Yearly Archives: 2008

NASA’s Dim View of Stars

This artist's concept shows the dimmest star-like bodies currently known

“..astronomers can tell the temperature of the central regions of the Sun and of many other stars within a few percentage points and be quite sure about the figures they quote.” —A Star Called the Sun, George Gamow. The cone … Continue reading

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Assembling the Solar System

Cosmic Tornado HH49/50

“The Genesis team can take great satisfaction not just in having salvaged their mission, but in underscoring once again how little we know about how our strange and wonderful home planet came to exist.” — Kelly Beatty, Sky & Telescope … Continue reading

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The $6 billion LHC Circus

Miracle cartoon

Science has become an international circus. And opening day for “The Greatest Show on Earth” has arrived. In the 27 km main circus ring we have the Large Hadron Collider (LHC) project, starting up after $6 billion dollars and thirty … Continue reading

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Electric Gravity in an ELECTRIC UNIVERSE®

Newton's apple

“..if a special geometry has to be invented in order to account for a falling apple, even Newton might be appalled at the complications which would ensue when really difficult problems are tackled.” — Sir Oliver Lodge, FRS, 1921. [1] [This … Continue reading

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Twinkle, twinkle electric star

Primary and secondary electric currents in the Sun.

Twinkle, twinkle electric star  Astronomers don’t know what you are! “Sit down before facts like a child, and be prepared to give up every preconceived notion, follow humbly wherever and to whatever abysses Nature leads, or you shall learn nothing.” … Continue reading

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Electric Galaxies

Electric galaxy

“The conformist propensity of social institutions is not the only reason that erroneous theories persevere. However, once embedded within a culture, ideas exhibit an uncanny inertia, as if obeying Newton’s law to keep on going forever until acted upon by … Continue reading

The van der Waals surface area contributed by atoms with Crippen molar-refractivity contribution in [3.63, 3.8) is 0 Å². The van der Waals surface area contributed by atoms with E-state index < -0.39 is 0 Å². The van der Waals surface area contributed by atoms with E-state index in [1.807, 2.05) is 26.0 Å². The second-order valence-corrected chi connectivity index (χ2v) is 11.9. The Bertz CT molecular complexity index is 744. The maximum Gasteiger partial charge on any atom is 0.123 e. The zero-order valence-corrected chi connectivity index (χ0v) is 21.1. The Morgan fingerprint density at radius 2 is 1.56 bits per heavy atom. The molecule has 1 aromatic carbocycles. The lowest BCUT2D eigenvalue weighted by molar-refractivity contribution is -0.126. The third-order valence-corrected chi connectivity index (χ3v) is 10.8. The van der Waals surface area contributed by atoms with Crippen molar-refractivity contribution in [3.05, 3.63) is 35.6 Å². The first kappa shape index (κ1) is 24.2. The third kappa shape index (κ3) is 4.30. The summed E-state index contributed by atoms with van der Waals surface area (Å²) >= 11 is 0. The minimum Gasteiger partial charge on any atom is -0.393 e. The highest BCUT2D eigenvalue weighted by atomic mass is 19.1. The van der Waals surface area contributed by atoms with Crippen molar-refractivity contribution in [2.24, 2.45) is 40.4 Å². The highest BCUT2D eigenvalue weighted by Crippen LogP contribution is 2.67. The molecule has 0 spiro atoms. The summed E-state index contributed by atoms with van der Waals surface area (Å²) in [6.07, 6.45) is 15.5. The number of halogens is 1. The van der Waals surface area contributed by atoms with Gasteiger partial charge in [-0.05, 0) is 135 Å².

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Whatever happened to real science?

The Einstein Cross.

Just as much of modern science has become self-serving in striving for status and funding, the theory of how science should be done is similarly afflicted. An assessment of a theory based on ‘degrees of belief’ might be useful if … Continue reading

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Enceladus, comets and electric moons

A montage of Enceladus and a comet to emphasize the unexpected similarity of the composition of their jets.

“William Whewell, in his 1840 synthesis The Philosophy of the Inductive Sciences, was the first to speak of consilience, literally a ‘jumping together’ of knowledge by the linking together of facts and fact-based theory across disciplines to create a common … Continue reading

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Enceladus’ Cometary Plumes

Enceladus' blue jets.

Today the Cassini spacecraft is due to swoop over the south pole of Enceladus, one of the inner moons of Saturn, at a height of 50 km (30 miles), sampling its celebrated south polar plumes. The analyzers will “sniff and … Continue reading

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More on Mercury’s Mysteries

Mercury in colour

“[Those] who have an excessive faith in their theories or in their ideas are not only poorly disposed to make discoveries, but they also make very poor observations.” —Claude Bernard (1813-78) French physiologist, 1865. MESSENGER flew 200 kilometres above Mercury’s … Continue reading

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